In this special Veterans Day edition of Inside Workers’ Comp, we talk to case manager Nicole Hurley, RN, BSN, CDMS. Aside from being a Genex Heart of Case Management Award winner, Lt. Col Hurley also proudly serves in the United States Air Force Reserve. She shares her unique experience in managing care for injured workers at Genex and overseeing the 315th Aerospace Medical Squadron at Charleston (SC) Air Force Base.
Tom Kerr (TK): I’m Tom Kerr. In this special Veterans Day edition of Inside Workers’ Comp, we talk to Genex case manager Nicole Hurley. Aside from being a Genex Heart of Case Management Award winner, Lt. Col Hurley also proudly serves in the United States Air Force Reserve, and she’s here today to talk about that unique experience.
To start, Nicole, could you tell us a little about your experience in the reserves?
Nicole Hurley (NH): I wanted to do something that was a little bit bigger than me and help serve my country. My whole family is military‑oriented, and I just wanted to do something that kind of mattered.
I waited to get in until after I graduated nursing school so that I could go in and I was commissioned as an officer as a nurse. I wanted just a little bit more flexibility and with active duty you really don't have much of a say on where you're going, so the reserves were a good fit for me.
TK: Did you have an idea of the role you would be serving? Were there any surprises along the way?
NH: I originally wanted to be a flight nurse. I wanted to work on the planes, but I was sent to a squadron which was an ASTS, which is an aeromedical staging squadron, which had a little bit different of a mission.
So, that was a big surprise to me, but I grew to love the ASTS mission, and so I never tried to transfer into being a flight nurse. I'm currently with Joint Base Charleston in Charleston, SC. And so, we have an AMDS squadron, which is, aeromedical.
Right now, my job, I am the operations officer. So, I oversee the squadron. I am, basically, the second in command, so I would step in if the commander needs to go somewhere and assume the role of commander.
TK: And I know one of the duties your squadron performs is conducting physicals to make sure airman are healthy to serve. Could you tell us about that process and other roles your squadron performs?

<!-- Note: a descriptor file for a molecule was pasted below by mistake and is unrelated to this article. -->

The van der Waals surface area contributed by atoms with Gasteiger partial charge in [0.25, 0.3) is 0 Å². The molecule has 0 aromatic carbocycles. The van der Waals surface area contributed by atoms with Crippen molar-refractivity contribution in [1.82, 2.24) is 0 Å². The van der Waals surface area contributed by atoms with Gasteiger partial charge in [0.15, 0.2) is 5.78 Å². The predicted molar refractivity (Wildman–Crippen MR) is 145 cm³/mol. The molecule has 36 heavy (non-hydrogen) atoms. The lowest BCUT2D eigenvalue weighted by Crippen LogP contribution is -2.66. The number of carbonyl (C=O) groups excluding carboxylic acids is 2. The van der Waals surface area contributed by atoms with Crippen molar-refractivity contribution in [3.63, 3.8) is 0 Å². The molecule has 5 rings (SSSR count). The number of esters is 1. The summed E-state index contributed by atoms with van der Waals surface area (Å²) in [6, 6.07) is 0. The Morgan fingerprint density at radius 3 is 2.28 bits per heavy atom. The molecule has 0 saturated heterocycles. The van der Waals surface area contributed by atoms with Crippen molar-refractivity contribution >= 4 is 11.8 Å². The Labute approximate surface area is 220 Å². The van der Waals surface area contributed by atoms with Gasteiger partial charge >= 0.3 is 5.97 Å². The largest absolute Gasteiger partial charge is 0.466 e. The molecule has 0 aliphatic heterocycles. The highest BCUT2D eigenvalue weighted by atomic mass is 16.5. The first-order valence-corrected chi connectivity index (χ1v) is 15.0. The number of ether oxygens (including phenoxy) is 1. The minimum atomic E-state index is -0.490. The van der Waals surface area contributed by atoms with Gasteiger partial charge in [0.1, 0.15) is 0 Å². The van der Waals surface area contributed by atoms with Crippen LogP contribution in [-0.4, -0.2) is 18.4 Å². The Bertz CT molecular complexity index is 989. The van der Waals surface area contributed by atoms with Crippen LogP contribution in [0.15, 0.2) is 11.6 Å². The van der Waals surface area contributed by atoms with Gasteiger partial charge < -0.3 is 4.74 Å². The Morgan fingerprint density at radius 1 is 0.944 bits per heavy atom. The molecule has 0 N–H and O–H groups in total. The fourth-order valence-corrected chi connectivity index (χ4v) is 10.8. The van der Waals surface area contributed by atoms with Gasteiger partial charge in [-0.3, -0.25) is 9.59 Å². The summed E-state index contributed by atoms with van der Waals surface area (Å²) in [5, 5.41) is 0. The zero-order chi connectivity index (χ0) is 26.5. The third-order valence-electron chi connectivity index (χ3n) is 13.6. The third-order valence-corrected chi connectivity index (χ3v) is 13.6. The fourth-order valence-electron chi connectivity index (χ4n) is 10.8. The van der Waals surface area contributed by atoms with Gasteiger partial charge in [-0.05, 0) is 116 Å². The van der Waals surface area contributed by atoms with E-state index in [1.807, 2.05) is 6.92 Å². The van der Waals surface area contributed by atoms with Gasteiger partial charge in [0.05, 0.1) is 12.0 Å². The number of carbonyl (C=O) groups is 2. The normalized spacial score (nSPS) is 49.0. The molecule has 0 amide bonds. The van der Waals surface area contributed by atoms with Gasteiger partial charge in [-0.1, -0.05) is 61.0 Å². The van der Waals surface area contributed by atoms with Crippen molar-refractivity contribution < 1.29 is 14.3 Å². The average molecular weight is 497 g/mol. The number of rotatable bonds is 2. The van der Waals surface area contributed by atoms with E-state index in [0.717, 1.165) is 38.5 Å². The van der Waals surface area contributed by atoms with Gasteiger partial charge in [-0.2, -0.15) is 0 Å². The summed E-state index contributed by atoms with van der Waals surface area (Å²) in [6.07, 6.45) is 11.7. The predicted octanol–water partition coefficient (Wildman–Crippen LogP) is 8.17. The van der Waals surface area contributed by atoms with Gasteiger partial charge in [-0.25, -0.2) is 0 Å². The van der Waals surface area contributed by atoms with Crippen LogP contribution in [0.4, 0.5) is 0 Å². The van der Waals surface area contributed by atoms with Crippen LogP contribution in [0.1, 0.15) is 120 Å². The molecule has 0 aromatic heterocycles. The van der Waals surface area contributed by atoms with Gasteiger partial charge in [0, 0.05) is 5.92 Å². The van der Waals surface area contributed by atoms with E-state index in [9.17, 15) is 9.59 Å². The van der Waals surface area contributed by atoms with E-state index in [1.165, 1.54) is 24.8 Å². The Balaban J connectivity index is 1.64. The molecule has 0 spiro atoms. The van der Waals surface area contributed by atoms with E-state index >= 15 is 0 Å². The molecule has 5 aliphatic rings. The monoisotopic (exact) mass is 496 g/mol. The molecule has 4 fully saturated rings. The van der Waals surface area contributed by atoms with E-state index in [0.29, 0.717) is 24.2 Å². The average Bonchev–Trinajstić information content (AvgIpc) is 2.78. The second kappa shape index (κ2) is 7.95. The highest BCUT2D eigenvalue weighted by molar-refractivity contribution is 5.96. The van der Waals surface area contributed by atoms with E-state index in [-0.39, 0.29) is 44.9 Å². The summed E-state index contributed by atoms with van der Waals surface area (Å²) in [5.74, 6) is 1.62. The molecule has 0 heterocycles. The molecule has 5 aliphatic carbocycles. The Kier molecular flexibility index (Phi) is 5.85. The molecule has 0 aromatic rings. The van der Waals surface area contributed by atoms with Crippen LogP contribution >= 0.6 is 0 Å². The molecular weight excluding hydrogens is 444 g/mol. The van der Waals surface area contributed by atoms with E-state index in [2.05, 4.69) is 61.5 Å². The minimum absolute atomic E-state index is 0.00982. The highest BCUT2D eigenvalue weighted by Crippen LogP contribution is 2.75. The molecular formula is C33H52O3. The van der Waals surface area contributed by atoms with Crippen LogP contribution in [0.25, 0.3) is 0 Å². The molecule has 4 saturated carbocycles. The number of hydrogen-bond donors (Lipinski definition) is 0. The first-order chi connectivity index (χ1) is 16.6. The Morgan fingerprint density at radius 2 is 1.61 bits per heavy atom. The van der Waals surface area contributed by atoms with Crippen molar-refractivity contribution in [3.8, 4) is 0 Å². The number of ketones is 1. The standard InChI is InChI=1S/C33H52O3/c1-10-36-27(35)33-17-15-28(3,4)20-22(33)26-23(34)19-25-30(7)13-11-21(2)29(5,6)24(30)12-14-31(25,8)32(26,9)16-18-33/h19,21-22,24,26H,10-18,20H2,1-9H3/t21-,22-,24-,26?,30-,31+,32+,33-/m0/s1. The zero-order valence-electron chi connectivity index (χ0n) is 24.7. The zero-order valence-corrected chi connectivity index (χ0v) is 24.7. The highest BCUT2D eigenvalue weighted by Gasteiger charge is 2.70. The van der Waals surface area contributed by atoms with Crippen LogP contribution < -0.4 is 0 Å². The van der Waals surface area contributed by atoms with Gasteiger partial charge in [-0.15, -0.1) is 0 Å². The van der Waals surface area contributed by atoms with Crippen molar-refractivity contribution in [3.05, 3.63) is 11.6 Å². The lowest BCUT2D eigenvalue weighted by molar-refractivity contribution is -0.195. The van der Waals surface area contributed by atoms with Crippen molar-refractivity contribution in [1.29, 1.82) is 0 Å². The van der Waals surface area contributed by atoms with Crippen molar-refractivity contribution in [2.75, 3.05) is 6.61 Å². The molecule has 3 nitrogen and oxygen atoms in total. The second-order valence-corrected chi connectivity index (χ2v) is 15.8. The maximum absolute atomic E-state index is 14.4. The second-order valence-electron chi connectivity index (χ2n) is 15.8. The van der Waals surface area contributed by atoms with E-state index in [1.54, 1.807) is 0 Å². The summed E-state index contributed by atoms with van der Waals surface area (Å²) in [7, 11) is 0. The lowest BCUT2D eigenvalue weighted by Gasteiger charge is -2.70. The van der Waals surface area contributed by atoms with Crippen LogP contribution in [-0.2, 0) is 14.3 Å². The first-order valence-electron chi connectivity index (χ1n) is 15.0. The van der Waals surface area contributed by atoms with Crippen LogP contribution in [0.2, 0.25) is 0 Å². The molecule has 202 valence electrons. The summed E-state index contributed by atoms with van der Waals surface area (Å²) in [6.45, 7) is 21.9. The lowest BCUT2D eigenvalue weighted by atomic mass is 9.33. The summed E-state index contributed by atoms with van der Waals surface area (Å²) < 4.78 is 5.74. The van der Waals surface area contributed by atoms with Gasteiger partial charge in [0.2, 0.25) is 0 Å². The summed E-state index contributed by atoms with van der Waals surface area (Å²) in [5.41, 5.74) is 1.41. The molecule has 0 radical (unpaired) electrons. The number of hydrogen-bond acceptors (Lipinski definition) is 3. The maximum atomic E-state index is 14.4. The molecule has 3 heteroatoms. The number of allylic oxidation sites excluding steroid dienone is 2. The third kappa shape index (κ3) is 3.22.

NH: Well, every person has to get a physical once a year and we have 1,300 people. We're here once a month on a Saturday and Sunday, so you divide those 1,300 people by 12, and, you know, we see a pretty large amount of people per weekend. So, if our active duty folks are activated and need to go to a hospital overseas, then they go, and then we provide the backfill and take their place.
TK: Are their similarities in being a case manager and a reservist?
NH: Being in the reserves, we do what active duty does in 30 days. We have 16 hours to do it. So, you can imagine that time management is pretty crucial. So, I learned early how to hone my time management skills, and I think that that transferred very well into case management.
But, just in general, it is two different beings. I enjoy both, but our mission is definitely different than case management with workers' compensation. But the general organization of it, making sure that you have a plan in place for what you're going to do the next day and how you're going to make all your calls in between your appointments, and the travel and the traffic and getting everything squared away in your mind the day before is probably something that I learned in the reserves.
TK: So, what would you say to case managers who are considering joining the reserves?
NH: I am a huge advocate of joining the military and being part of something. As a nurse, the great thing about being in the reserves right now, I can voluntarily deploy or not. It's not a mandatory thing, so I chose right now to be here with my family and work my peacetime mission.
But, if you want to deploy, and you want to go out, and you want to see the world, you can go and work as a flight nurse. I see pictures of my friends that are AES nurses, and they're posting on Facebook they were in Alaska and things like that.
It is a good opportunity to go see the world if you'd like to, and in the meantime, you're doing something really good for the country
TK: Thanks for your service, Nicole. In the next Inside Workers’ Comp, we’ll look at what factors sparks real change in the industry. Until then, thanks for listening.